Just as I was getting to like EA again it seems that they’re still the money grabbing, Fagan-Shylock, penny pinchers that they’ve always been.
What are they planning on doing now? Charging people who have the audacity to purchase one their games second hand, and then have the front to actually want to play the whole game! As it stands, game companies only get a cut when a game is purchased new…… just like every other industry.
When a game or other item is sold second hand then the vendor keeps the profit – if there is any. This is an “issue” that has been considered by most industries for a long time, but in general the second hand market has not really been a cash cow worth the hassle of milking.
However, as the popularity of video games increases the greedy green eye has swivelled its unerring gaze in the direction of the second hand games market.
Apparently EA is planning to charge second hand owners roughly $10 (which will most likely miraculously translate into £10 here in the UK) to play their sports titles online. To be honest – this isn’t an issue for me as I don’t play sports titles, just as I don’t play Guitar Hero – I’d rather do the real thing. But where one company leads, all are bound to follow.
So logically, EA will first start with sports titles, and then move on to their other genres while the other publishing companies look on thinking: “Well, if it works for them….”. I can see this being the beginning of the end for the second hand games market (and after the paltry amount I got for my games recently it may not be a bad thing) – but it’s another step in removing control and choice from the consumer.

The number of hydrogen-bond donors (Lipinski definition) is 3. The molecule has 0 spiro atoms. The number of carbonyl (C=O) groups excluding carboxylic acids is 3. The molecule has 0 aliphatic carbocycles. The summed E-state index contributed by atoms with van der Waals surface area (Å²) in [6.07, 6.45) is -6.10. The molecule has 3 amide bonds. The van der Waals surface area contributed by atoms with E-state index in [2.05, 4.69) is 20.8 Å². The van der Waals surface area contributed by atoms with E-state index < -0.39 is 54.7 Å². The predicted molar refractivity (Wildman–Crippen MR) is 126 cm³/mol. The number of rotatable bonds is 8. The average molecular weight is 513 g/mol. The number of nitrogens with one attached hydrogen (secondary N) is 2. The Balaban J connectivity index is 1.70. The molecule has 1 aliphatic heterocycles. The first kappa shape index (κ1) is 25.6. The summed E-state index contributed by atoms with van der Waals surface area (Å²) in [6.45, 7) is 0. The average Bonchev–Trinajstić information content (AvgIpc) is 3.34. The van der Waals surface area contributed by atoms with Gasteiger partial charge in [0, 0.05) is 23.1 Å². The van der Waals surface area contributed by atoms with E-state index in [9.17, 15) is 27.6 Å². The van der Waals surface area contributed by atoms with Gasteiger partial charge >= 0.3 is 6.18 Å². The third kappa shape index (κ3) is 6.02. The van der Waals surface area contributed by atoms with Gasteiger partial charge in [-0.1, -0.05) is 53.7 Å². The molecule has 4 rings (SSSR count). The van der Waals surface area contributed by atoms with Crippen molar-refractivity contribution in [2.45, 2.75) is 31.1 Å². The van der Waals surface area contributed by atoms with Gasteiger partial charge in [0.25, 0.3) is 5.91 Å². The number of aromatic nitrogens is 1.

As we move towards the electronic market place, the second hand market becomes more and more marginalised. You won’t get any bargain bucket wonder finds any more because every purchase you make will be full price and permanent (and don’t kid yourself that prices will come down due to lower production costs – have you seen the price of e-books?). If you don’t like a game – tough. You won’t be able to return it, sell it on, or trade it in, your only option will be to delete it – is that value for money?
Let’s hope that book publishers don’t get a similar idea otherwise we may find ourselves being blinded by spring loaded hot pokers if we don’t pay the publishers extra within fourteen days of buying a second hand book.
Peas and loaves.
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